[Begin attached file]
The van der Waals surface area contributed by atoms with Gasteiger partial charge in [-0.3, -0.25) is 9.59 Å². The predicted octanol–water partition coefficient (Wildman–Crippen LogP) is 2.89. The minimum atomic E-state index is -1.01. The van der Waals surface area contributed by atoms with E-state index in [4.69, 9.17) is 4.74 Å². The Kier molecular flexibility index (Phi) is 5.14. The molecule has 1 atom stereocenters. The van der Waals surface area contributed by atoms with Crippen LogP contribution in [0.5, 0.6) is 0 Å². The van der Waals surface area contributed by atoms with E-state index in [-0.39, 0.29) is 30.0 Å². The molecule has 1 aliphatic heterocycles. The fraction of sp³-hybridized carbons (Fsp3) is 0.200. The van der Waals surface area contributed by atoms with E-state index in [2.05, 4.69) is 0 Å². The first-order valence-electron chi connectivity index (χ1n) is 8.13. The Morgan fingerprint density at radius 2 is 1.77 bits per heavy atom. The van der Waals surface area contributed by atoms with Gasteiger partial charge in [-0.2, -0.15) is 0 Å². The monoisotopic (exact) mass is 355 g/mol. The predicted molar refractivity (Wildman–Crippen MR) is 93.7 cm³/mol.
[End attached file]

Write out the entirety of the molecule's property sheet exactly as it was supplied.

The van der Waals surface area contributed by atoms with Gasteiger partial charge in [-0.3, -0.25) is 9.59 Å². The predicted octanol–water partition coefficient (Wildman–Crippen LogP) is 2.89. The minimum atomic E-state index is -1.01. The van der Waals surface area contributed by atoms with E-state index in [4.69, 9.17) is 4.74 Å². The Kier molecular flexibility index (Phi) is 5.14. The molecule has 1 atom stereocenters. The van der Waals surface area contributed by atoms with Crippen LogP contribution in [0.5, 0.6) is 0 Å². The van der Waals surface area contributed by atoms with E-state index in [-0.39, 0.29) is 30.0 Å². The molecule has 1 aliphatic heterocycles. The fraction of sp³-hybridized carbons (Fsp3) is 0.200. The van der Waals surface area contributed by atoms with E-state index in [2.05, 4.69) is 0 Å². The first-order valence-electron chi connectivity index (χ1n) is 8.13. The Morgan fingerprint density at radius 2 is 1.77 bits per heavy atom. The van der Waals surface area contributed by atoms with Gasteiger partial charge in [-0.2, -0.15) is 0 Å². The monoisotopic (exact) mass is 355 g/mol. The predicted molar refractivity (Wildman–Crippen MR) is 93.7 cm³/mol.